Ever since the dreaded emerald ash borer (EAB) showed up in Arkansas and Louisiana, tree lovers have braced themselves for its inevitable arrival in Texas. Then, in May 2016, the insect was discovered in a single surveillance trap near Caddo Lake in Harrison County in east Texas. In 2017 all was quiet, with no officially reported sightings; but this summer the beetle has been found in possibly three new counties.
What is EAB?
The EAB is a small but powerful beetle pest–an enemy of ash trees. Adult beetles feed on ash leaves and deposit eggs on the bark of their ash hosts. The eggs hatch and the tiny larvae penetrate the bark to feed on water conducting tissues inside the tree. Within 2-3 years the tree loses the ability to conduct sap, and succumbs to the infestation. Within 10 years of initial invasion all untreated ash trees in an invaded area are expected to die.
When it comes to ecological destruction, the EAB is practically without peer among exotic insect pests. In areas where established, it wipes out virtually all species of ash trees in the genus Fraxinus. In 2017 scientists at the International Union for the Conservation of Nature declared five major species of ash trees in the U.S. on the brink of extinction due to the borer.
A few years ago, I had the opportunity to travel to one of the hardest hit states to view EAB’s destructive power. Along the highways of Indiana, dead ash trees were obvious. They lined roadsides and peppered city parks and yards. Ash is a less dominant tree in Texas. But should EAB spread here, many beautiful ash shade trees in yards, streets and parks would be lost.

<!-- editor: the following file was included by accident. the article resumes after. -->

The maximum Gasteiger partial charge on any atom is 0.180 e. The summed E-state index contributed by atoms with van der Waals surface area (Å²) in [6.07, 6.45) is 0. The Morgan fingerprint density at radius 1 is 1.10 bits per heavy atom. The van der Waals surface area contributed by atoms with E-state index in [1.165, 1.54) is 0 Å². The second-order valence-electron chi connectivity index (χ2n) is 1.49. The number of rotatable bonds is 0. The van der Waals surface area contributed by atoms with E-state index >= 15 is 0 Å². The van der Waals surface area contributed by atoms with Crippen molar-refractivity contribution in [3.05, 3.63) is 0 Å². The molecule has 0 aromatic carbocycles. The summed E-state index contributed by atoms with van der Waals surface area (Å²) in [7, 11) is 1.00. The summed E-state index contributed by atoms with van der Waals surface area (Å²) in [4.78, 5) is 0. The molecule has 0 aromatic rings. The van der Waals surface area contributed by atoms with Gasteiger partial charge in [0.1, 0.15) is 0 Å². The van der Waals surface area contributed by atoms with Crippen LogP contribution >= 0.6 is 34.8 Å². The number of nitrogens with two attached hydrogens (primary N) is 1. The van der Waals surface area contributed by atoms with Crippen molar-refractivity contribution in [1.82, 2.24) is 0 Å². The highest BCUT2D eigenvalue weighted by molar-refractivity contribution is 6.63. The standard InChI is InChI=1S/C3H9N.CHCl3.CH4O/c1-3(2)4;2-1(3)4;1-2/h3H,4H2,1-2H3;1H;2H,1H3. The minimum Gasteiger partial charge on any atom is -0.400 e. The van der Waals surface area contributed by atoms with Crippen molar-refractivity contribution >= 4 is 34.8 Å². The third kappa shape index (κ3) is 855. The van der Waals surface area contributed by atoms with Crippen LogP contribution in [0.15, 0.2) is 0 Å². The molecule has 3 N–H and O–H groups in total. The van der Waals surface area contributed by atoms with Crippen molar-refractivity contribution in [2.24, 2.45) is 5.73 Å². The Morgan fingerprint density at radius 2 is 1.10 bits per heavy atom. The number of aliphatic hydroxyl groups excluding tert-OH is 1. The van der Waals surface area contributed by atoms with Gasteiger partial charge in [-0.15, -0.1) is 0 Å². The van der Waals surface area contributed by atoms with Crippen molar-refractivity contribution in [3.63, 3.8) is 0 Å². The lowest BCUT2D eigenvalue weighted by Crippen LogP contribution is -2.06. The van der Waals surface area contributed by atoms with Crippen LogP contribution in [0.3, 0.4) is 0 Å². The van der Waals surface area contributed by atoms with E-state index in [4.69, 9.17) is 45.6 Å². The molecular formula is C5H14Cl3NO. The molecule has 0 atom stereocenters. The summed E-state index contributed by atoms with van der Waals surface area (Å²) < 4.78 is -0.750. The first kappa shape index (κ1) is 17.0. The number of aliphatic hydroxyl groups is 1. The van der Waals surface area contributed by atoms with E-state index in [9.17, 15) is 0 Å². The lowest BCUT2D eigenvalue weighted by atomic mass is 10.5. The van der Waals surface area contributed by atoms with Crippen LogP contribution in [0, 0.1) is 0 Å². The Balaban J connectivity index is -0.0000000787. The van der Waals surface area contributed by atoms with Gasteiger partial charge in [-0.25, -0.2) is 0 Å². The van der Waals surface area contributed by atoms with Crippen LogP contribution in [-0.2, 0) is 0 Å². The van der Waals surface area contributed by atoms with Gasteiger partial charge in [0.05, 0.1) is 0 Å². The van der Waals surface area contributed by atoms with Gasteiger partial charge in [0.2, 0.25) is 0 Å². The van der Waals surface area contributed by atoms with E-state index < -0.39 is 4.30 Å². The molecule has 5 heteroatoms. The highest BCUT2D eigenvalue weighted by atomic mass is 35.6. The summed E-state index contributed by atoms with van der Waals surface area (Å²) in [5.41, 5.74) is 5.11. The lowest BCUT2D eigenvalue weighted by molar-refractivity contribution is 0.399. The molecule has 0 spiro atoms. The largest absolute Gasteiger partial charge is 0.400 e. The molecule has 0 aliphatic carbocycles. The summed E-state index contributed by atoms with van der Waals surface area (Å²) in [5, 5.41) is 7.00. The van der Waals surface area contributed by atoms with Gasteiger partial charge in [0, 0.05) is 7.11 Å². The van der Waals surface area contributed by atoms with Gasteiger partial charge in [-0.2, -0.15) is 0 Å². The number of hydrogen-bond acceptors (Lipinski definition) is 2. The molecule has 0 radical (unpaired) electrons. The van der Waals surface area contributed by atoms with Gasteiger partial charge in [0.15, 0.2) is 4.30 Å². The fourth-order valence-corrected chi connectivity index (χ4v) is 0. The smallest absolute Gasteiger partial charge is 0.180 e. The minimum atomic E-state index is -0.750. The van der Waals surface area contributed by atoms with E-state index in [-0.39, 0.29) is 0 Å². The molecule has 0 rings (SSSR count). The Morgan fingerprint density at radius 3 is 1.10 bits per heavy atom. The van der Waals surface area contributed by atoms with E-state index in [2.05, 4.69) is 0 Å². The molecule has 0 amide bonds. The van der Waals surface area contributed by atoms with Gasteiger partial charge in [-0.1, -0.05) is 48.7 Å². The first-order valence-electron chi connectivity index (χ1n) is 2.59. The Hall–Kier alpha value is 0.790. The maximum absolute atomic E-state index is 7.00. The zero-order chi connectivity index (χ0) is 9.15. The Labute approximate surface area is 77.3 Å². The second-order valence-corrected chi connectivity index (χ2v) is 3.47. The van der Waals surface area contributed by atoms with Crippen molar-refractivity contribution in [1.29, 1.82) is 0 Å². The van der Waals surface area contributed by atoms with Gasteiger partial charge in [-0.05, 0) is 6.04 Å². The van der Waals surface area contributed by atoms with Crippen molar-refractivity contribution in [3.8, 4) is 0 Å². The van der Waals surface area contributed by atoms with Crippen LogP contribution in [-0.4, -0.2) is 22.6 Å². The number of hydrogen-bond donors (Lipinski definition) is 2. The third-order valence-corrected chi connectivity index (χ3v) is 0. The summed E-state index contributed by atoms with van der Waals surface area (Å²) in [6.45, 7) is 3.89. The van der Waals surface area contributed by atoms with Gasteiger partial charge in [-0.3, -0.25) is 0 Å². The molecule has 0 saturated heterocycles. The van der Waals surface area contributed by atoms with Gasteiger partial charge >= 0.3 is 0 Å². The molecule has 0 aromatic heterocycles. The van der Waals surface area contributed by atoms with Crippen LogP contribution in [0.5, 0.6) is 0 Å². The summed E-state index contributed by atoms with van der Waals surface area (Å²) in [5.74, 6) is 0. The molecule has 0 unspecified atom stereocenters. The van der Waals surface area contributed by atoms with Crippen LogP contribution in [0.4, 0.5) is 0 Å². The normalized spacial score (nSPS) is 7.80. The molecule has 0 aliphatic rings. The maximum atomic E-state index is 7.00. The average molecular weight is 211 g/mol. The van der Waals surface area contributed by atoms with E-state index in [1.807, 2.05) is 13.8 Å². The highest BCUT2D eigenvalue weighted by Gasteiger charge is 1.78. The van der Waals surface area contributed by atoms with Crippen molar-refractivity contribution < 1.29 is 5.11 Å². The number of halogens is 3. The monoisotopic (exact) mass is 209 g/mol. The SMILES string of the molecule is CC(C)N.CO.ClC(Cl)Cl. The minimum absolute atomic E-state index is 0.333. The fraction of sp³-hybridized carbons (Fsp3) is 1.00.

According to Texas A&M Forest Service entomologist Allen Smith, EAB showed up in two new Texas counties this year. As of last week, Marion and Cass counties near the northeastern corner of Texas have detected EAB in traps placed out to monitor for the beetle. In addition, 6-7 additional traps in Harrison county (the initial site of entry into Texas) have detected the beetle.
This week Texas Wildlife biologist, Sam Kieschnick, was reviewing pictures posted on iNaturalist, when a beetle from Tarrant County caught his eye. Submitted last summer by 10-year-old naturalist, Sam Hunt, the picture appears to show an emerald ash borer found in Tarrant County, just north of the Fort Worth Nature Center. Links to the picture were also viewed by biology student from University of Wisconsin, Alex Harman, and then by beetle expert, Dr. Henry Hespenheide, who both concluded it was likely EAB.
Unfortunately the beetle was not preserved for positive ID, so the Texas Forest Service will attempt to verify the presence of the beetle in Tarrant County. If confirmed, this will be the deepest find yet of the beetle in Texas, and one of the farthest west occurrences of EAB. It will also signal a need for any valuable ash trees within 15 miles of the sighting to be proactively treated, according to standard control recommendations.
The beetle spreads naturally from tree to tree, but large jumps in distribution are thought to occur only with the help of man. Foresters caution the public to never move hardwood firewood out of an EAB-infested county to avoid helping the beetle spread. Firewood cut from infested trees is likely to harbor live beetles that later emerge and infest nearby ash trees.
For more information on EAB, it’s biology and control, go to http://www.emeraldashborer.info/ Also, reports of suspected EAB may be submitted through the Sentinel Pest reporting function of the Texas Invasives website. Experts from USDA there are ready to evaluate samples, but keep in mind some simple guidelines for sending in pictures. For more information about how to recognize EAB damage, check out this guide.
Insect Updates will keep you informed about possible spread to the Dallas/Fort Worth area.